To use MapMan as a tool to visualize transcriptomic datasets obtained from M. truncatula Mt16kOLI1 and Mt16kOLI1Plus microarrays, we assigned the 16,470 TCs represented on the Mt16kOLI1Plus array to MapMan BINS and subBINS based on a combination of automated BLAST searches against The Arabidopsis Information Resource 6.0 database and protein domain information. TCs lacking a good hit in Arabidopsis were assigned manually according to The Institute for Genomic Research (TIGR) annotation. It has to be mentioned that the ongoing sequencing efforts and annotation updates providing new information on the M. truncatula genome led to an urgent need to constantly update the classification of the set of TCs. Furthermore, M. truncatula as a legume plant poses a challenge in the need to assign genes with a function in nodulation, a class of genes that is absent in Arabidopsis. To account for this legume-specific class of genes, a new subBIN, named nodulins (subBIN 26.31), was defined. Even though this BIN was not displayed in the visualization of the datasets presented here, it is a crucial prerequisite for the evaluation of data obtained from symbiotically active Medicago plants. Because MapMan is designed to allow for the creation of user-defined diagrams and visualization maps, this tool is well suited for employment in a symbiotic context.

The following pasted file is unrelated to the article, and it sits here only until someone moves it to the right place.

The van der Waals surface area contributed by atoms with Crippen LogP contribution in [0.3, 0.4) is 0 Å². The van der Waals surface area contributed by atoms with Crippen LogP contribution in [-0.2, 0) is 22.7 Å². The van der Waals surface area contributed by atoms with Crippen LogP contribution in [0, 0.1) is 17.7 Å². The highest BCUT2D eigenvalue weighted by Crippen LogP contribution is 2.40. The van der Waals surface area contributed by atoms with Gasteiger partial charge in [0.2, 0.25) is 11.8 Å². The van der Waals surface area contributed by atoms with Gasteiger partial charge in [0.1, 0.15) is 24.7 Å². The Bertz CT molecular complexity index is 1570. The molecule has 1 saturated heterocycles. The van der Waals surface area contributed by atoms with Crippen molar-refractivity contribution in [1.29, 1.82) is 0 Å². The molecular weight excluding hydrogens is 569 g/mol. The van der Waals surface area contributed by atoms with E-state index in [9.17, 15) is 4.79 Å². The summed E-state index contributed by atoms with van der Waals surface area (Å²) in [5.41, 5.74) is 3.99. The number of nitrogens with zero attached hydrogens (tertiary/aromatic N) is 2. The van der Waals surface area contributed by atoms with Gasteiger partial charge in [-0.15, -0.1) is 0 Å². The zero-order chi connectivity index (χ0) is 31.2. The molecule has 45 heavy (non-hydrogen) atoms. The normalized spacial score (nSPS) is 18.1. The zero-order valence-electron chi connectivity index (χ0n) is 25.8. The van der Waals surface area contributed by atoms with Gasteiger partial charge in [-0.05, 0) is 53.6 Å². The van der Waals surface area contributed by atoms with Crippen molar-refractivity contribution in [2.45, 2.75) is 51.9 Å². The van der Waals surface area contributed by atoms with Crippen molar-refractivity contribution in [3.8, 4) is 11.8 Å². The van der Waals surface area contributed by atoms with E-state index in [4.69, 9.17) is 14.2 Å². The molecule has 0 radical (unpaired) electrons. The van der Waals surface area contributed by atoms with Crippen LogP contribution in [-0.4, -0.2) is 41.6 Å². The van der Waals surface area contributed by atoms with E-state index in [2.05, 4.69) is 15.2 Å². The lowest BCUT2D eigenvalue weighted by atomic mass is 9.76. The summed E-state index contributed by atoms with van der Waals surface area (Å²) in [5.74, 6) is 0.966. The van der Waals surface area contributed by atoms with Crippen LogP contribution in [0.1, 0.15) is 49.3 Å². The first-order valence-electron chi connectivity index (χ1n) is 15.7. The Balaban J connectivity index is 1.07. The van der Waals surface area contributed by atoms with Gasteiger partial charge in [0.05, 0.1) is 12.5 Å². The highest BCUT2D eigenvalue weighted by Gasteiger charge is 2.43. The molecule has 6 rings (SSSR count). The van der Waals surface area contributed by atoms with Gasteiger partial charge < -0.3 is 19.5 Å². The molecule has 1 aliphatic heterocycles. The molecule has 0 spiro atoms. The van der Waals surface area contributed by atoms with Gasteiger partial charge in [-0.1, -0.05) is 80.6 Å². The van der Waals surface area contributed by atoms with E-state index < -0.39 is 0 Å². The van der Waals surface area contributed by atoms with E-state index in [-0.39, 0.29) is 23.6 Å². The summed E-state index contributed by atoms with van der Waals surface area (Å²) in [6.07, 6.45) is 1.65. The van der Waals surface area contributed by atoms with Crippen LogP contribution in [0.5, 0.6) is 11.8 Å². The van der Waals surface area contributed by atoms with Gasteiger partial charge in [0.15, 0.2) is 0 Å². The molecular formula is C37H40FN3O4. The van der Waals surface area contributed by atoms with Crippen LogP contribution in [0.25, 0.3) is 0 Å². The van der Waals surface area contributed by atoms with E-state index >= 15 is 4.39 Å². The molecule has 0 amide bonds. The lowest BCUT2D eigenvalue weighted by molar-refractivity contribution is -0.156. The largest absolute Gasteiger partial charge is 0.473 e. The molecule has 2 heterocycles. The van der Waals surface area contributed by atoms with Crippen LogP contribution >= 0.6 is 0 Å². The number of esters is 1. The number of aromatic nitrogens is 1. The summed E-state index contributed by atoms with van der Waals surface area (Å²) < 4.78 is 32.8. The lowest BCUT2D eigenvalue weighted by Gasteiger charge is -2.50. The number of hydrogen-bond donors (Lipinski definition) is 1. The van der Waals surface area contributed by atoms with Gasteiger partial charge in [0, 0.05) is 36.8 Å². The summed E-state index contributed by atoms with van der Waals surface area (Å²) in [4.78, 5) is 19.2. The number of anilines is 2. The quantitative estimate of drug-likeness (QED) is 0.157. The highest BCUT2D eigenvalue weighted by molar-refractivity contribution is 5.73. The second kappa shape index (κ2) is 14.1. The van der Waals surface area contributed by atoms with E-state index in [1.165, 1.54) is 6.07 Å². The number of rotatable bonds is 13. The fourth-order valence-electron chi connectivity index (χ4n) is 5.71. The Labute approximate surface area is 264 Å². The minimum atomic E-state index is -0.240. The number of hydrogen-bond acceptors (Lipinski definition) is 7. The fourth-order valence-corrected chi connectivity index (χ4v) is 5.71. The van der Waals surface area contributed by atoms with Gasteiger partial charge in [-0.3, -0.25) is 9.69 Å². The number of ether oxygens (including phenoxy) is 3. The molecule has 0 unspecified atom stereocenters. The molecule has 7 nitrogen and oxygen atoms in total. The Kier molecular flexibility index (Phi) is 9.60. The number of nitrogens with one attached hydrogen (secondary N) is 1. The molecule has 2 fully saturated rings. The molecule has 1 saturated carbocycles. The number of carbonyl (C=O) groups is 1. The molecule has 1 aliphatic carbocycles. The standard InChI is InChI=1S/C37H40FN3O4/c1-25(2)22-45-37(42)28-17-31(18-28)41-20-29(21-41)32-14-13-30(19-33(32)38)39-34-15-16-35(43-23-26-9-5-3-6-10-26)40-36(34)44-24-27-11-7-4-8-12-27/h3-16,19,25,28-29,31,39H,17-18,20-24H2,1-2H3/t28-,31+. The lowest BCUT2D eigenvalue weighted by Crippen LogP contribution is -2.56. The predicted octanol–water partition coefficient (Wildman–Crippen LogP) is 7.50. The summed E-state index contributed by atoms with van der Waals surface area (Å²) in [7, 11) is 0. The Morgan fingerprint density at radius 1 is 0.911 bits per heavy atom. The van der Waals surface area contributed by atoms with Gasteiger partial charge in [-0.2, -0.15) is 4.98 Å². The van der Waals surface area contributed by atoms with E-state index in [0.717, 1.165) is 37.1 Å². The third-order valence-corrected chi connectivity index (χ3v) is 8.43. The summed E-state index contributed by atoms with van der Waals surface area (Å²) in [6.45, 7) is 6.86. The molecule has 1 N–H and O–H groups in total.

To demonstrate the value of the visualization of transcriptome data using MapMan, the dataset obtained from invertase-treated suspension cell cultures described above was used for a proof-of-concept study. In Figure 3, two different images are shown: one representing a general overview of the cell's basic metabolic pathways (Fig. 3A) and the other displaying different cellular responses (Fig. 3B). As discussed above, induction of secondary metabolism is one of the most noticeable responses in elicited M. truncatula cell cultures. Visualization of the cell's general metabolism confirms this cellular response (Fig. 3A). Furthermore, organization into hierarchical modules of biological relevance facilitates a more detailed resolution of global responses. For example, the three modules representing the secondary metabolism pathways flavonoids, phenylpropanoids, and phenolics, as well as N-misc, are clearly induced in this MapMan visualization. The strong induction of the pathways involved in lignification and phytoalexin synthesis was detected by standard evaluation methods as described above, whereas induction of the alkaloid metabolism (N-misc) had remained undetected. According to the M. truncatula TIGR gene index 7.0, most Medicago genes contained in this BIN cannot be assigned unambiguously to a specific cellular function, rendering detection of an induction in alkaloid biosynthesis via standard evaluation methods impossible. Nevertheless, automatic assignment of Medicago genes to the corresponding BIN as described in “Materials and Methods” leads to the identification of otherwise undetected response patterns, such as induction of the alkaloid pathway highlighting the applicability of the gene classification used to employ MapMan for the evaluation of Medicago datasets. Stimulation of alkaloid formation upon elicitation with fungal signal molecules has been shown before for different plant species (Blechert et al., 1995). Although production of alkaloids in Arabidopsis is poorly understood, induction of the berberine biosynthetic pathway upon wounding was described (Cheong et al., 2002). Therefore, induction of alkaloid metabolism upon elicitation can also be expected in M. truncatula. Another conspicuous response of invertase-treated cell cultures is the transcriptomic rearrangement of cell wall metabolism. In this context, the mixture of induced and repressed genes can be easily interpreted by closer examination of this module. Genes encoding for pectin methylesterases were induced upon elicitation with invertase. The transcriptional activation of pectin methylesterases upon herbivore attack has been shown before (von Dahl et al., 2006). In this context, demethylation of the cell wall pectin has been proposed to enable cross-linking via calcium ions, resulting in reinforcement of the cell wall. Other enzymes transcriptionally up-regulated upon invertase treatment are cellulose synthases and polygalacturonase inhibitor proteins, whereas proteins involved in cell wall degradation (i.e. cellulases, polygalacturonases, etc.) are repressed. Cell wall reinforcement is known to be a crucial response upon pathogen attack, but transcriptional initiation of this process besides the activation of lignifying enzymes or other secondary metabolic pathways has been rarely reported (Schenk et al., 2000). Another response that has been proposed to be induced following pathogen attack is the degradation of fatty acids by β-oxidation. Although the cluster of lipid metabolism did not show any marked changes, closer examination of the transcriptional changes of this cluster reveals a minor induction of the β-oxidation pathway, as well as of the glyoxylate cycle. This is in accordance with a previous study that monitored transcriptional adaptations upon attempted infection of Arabidopsis with Pseudomonas syringae pv tomato (Scheideler et al., 2002). Although it is tempting to speculate that mobilization of fatty acids might be utilized for generation of energy, it should be emphasized that, on the other hand, our data indicate a repression of starch degradation. This could hint to a role of β-oxidation in processes different from energy generation, like the provision of precursor molecules for biosynthetic pathways. Furthermore, our data show induction of the oxidative pentose phosphate pathway that has been shown to be essential in supplying NADPH for the activity of NADPH oxidase during oxidative burst (Pugin et al., 1997). Another response toward elicitation is induction of the cluster representing the synthesis of Asp family amino acids. This pattern is mainly caused by the induction of several S-adenosyl-methionine synthetase enzymes involved in the production of the phytohormone ethylene that has been identified as one of the key players in orchestrating plant disease resistance (Feys and Parker, 2000). Finally, a trend in the induction of transcripts involved in glutathione and ascorbate metabolism can be detected. Glutathione and ascorbic acid are indispensable for the protection of plant cells from oxidative stress. Even though the elicitor-induced oxidative burst is an important element in plant defense and defense-associated signaling, scavenging of reactive oxygen intermediates (ROI) is a crucial process to prevent oxidative damage of cellular compounds or induction of programmed cell death (Mittler, 2002; Apel and Hirt, 2004). Figure 3B visualizes transcriptomic datasets with respect to different cellular responses. In this representation, the most striking response observed was for a class of genes assigned as involved in biotic stress. In fact, only five of these genes appear to be suppressed upon invertase-mediated elicitation of cell cultures. Three of these are annotated as protease inhibitor proteins and could possibly be involved in mechanisms different from inhibition of proteases of pathogenic origin. Other patterns that can be observed are the induction of several genes involved in the response to different kinds of stress apart from drought and salt stress. Cross talk between the responses toward different kinds of stresses is a frequent observation, although stronger induction of wound-induced responses could have been expected (Desikan et al., 2001; Cheong et al., 2002). The class of miscellaneous genes involved in the response to abiotic stress contains four highly induced genes. All four are annotated as encoding germin-like proteins, which are well known to be elicitor-inducible proteins. The above-discussed induction of genes involved in protection from oxidative stress is visualized in more detail in Figure 3B, demonstrating that, apart from ascorbate and glutathione metabolism, little transcriptional reprogramming can be observed upon elicitation. Induction of antioxidative proteins like dismutases and catalases is missing despite the potential need for scavenging ROI produced during oxidative burst. This could hint to a role of ascorbate and glutathione cycle intermediates in addition to detoxification of ROI. It has been proposed that glutathione itself is involved in signaling events leading to the activation of plant defense responses (Dron et al., 1988; Gomez et al., 2004). On the other hand, a function as a superoxide dismutase has been described for a germin-like protein from the tobacco nectar, nectarin I. Although such a function remains purely speculative, the above-described induction of four germin-like proteins could be due to their function in the scavenging of ROI. Finally, some transcriptional rearrangements can be observed in the cluster of development-associated genes predominantly showing repression of this class. The transcriptomic adaptation of genes involved in cell maintenance and development has been described before (Schenk et al. 2000). However, no agreement on the single gene level could be made by comparing our results to the list of regulated genes described earlier.